But I encourage you this morning to think of the Trinity in terms of your own experience of God. Think of the times you have beheld the beauty of a sunset, or the peacefulness of a forest or the glory of worship, the times you have experienced the transcendence and wonder of a divine energy which is so much bigger than we are, beyond our grasp and comprehension. This is your image of God as Mother or Father.
Remember the stories you’ve been told of the love and compassion and wisdom of Jesus of Nazareth, how he came to seek us out, how he reached out to those who were rejected and marginalized by society, how he delighted in their presence, laughing and celebrating with them at table, bringing love and healing and forgiveness. And then think about how his work and ministry live on in people who continue his mission today. This is your image of God the Son.
Notice the times that you’ve experienced the divine as a subtle presence, as comfort and inspiration and power from within, as an invisible energy which surrounds you and upholds and strengthens you, as love which is poured into your heart and you in turn get to offer to others. This is your image of God the Holy Spirit.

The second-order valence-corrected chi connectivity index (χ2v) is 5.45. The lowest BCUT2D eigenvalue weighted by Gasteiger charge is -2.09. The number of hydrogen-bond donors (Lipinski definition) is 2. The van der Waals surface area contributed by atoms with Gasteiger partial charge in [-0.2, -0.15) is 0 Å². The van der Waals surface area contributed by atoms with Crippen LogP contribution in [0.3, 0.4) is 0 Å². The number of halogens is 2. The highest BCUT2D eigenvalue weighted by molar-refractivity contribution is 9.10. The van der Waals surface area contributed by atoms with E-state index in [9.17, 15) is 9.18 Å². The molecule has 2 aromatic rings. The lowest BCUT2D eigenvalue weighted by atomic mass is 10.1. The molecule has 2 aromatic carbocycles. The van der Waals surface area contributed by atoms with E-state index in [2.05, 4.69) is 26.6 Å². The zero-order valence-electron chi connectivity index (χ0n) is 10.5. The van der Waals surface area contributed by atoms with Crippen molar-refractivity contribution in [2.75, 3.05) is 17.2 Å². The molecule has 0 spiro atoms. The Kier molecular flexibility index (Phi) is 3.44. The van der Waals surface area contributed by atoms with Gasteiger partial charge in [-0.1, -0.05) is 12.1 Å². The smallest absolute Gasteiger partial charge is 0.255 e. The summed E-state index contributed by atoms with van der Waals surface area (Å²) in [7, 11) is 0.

And become aware of the relationship between all three of these images, of a lively relationship of love among equals which values and supports and upholds the other, a relationship that invites us into the dance, into the flow, a relationship of delight. This is the essence of God the Trinity.
And if you’re sitting there saying to yourself that you have yet to experience or name or imagine God in these different ways, think of this as a wonderful opportunity that you have to take the relationship you do have with God and move and deepen it in new and exciting directions.
In the name of God, Creator, Wisdom and Shekinah; Father, Son and Holy Spirit,
Homily: Yr C Trinity, June 16 2019, St. Albans
Readings: Prov 8:1-4, 22-31; Ps 8; Rom 5:1-5; Jn 16:12-15
Image by er Guiri, Creative Commons